Over the past few years, law schools with more than 30% of graduates who don’t pass the bar exam in their state have been put on probation and were in danger of being closed (ABA interpretation 301-6.).
Guess which law schools were most in trouble? Those with a lot of black students. Only about half of black law school graduates pass the bar (it’s about 40% in California, which has America’s toughest bar exam). Hispanics don’t do so well either. Japanese and Chinese Asians have the highest percentage of any race in passing the bar. Then whites and other Asians.
It sounds a lot like The Bell Curve.
So almost every black law school was in danger of being closed down by the Department of Education at the urging of the American Bar Association. Obviously liberals would’ve gotten up in arms about this and the matter is being resolved so that law schools with lots of black, brown and yellow students need not fear being closed.
Nobody has done a good write-up on this. I guess this topic makes people uncomfortable.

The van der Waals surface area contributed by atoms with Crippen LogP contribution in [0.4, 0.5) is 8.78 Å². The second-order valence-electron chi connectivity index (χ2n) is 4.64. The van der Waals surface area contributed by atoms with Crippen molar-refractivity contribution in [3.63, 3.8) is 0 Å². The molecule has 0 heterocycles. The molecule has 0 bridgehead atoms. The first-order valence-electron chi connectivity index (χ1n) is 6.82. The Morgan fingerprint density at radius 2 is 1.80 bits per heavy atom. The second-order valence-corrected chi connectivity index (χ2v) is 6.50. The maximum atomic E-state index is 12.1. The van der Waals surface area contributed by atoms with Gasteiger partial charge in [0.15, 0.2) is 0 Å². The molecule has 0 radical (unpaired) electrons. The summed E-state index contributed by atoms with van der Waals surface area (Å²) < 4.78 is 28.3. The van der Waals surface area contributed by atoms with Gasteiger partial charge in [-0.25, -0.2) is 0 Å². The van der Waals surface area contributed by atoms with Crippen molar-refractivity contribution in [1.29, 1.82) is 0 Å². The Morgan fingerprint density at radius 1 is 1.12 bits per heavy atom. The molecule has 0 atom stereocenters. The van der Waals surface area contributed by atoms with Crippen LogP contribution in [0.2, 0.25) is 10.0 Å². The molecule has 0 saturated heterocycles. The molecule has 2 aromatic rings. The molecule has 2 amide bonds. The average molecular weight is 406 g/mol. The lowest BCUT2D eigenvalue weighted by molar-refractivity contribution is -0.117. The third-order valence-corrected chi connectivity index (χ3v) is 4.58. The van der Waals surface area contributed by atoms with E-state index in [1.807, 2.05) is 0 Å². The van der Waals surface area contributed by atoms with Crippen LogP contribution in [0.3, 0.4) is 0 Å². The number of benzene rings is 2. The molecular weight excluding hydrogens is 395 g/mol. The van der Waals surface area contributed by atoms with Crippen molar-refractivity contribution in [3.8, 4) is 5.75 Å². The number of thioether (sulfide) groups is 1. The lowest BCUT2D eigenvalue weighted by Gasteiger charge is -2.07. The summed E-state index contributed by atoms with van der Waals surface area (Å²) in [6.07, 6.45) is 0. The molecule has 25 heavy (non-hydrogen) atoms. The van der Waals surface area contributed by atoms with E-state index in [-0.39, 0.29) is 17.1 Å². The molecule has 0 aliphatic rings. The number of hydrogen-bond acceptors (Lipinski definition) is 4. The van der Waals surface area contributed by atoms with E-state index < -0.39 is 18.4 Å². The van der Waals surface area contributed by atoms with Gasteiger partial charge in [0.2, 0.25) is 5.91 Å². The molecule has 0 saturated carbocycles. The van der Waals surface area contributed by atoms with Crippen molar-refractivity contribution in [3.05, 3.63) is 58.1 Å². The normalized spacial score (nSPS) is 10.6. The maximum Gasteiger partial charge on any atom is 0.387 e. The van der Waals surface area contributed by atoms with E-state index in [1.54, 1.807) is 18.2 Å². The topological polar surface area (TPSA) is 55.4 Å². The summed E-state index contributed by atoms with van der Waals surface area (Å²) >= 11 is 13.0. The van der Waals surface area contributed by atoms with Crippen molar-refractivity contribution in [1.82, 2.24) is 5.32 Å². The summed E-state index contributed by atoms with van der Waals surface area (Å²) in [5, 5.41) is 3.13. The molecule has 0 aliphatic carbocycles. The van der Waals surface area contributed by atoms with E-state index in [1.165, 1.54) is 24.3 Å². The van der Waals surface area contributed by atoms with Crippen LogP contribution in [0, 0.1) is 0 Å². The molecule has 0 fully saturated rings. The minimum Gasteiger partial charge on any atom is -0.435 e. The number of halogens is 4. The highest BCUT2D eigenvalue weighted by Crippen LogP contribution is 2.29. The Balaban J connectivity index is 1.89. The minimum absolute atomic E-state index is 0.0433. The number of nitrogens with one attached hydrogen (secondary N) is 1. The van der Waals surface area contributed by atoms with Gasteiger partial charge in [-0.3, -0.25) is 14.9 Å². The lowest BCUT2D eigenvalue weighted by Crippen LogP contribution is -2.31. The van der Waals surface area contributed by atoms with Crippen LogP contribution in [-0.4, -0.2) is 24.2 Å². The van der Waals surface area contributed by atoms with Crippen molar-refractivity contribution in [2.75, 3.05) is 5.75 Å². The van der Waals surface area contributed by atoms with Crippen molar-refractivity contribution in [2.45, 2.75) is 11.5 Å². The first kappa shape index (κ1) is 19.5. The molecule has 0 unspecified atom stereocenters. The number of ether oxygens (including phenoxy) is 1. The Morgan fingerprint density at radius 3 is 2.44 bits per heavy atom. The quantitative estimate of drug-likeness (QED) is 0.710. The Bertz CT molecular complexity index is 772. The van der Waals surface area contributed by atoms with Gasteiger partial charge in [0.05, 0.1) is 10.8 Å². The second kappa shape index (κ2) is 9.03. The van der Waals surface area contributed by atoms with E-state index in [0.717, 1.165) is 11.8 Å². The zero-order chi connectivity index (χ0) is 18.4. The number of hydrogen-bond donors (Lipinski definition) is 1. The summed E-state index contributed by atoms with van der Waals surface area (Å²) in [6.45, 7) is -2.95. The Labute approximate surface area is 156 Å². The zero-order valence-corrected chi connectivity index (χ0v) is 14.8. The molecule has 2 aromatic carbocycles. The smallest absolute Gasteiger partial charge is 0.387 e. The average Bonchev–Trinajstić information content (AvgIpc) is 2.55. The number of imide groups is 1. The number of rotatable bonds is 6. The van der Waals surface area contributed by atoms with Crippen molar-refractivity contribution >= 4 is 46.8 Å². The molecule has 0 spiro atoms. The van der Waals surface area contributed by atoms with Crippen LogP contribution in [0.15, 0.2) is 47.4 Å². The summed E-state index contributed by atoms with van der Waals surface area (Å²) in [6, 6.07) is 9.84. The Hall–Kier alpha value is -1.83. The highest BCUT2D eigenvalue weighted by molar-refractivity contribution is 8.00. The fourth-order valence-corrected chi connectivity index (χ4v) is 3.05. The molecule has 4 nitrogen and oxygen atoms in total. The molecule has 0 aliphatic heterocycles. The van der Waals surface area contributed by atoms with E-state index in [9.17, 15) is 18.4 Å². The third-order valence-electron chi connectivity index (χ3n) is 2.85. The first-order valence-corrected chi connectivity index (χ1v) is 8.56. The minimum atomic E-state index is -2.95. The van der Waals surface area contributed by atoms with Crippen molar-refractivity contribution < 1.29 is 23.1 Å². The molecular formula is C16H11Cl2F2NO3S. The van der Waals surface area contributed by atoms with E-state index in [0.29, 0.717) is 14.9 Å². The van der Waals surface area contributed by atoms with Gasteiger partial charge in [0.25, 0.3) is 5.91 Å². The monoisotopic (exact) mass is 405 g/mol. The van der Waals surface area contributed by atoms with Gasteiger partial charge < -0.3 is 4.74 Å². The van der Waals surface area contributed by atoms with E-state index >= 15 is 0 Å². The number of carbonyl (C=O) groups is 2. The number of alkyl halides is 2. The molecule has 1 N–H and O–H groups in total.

What can we as Jews do to help the black man?
Attorney Justin Levine responds: "My advice? Get rid of the American Bar Association accreditation process. It is a monopolistic holdover from the fuedal era that serves no legitimate purpose. Simply have each law school post their bar passage rates and let the market take care of things. No reason to give the ABA the power to "punish" law schools."
I know almost nothing about this story. I’m just sharing with you what I know. You can read more here.
Here are some excerpts from the hearing: AMERICAN BAR ASSOCIATION SECTTION OF LEGAL EDUCATION AND ADMISSION TO THE BAR STANDARD REVIEW HEARING WENDESDAY, MAY 16, 2007 9:00 a.m. THE WESTIN ST. FRANCIS 335 POWELL STREET SAN FRANCISCO, CALIFORNIA 94102
My name is Frederic White. I’m Dean of Golden Gate University School of Law located here in San Francisco.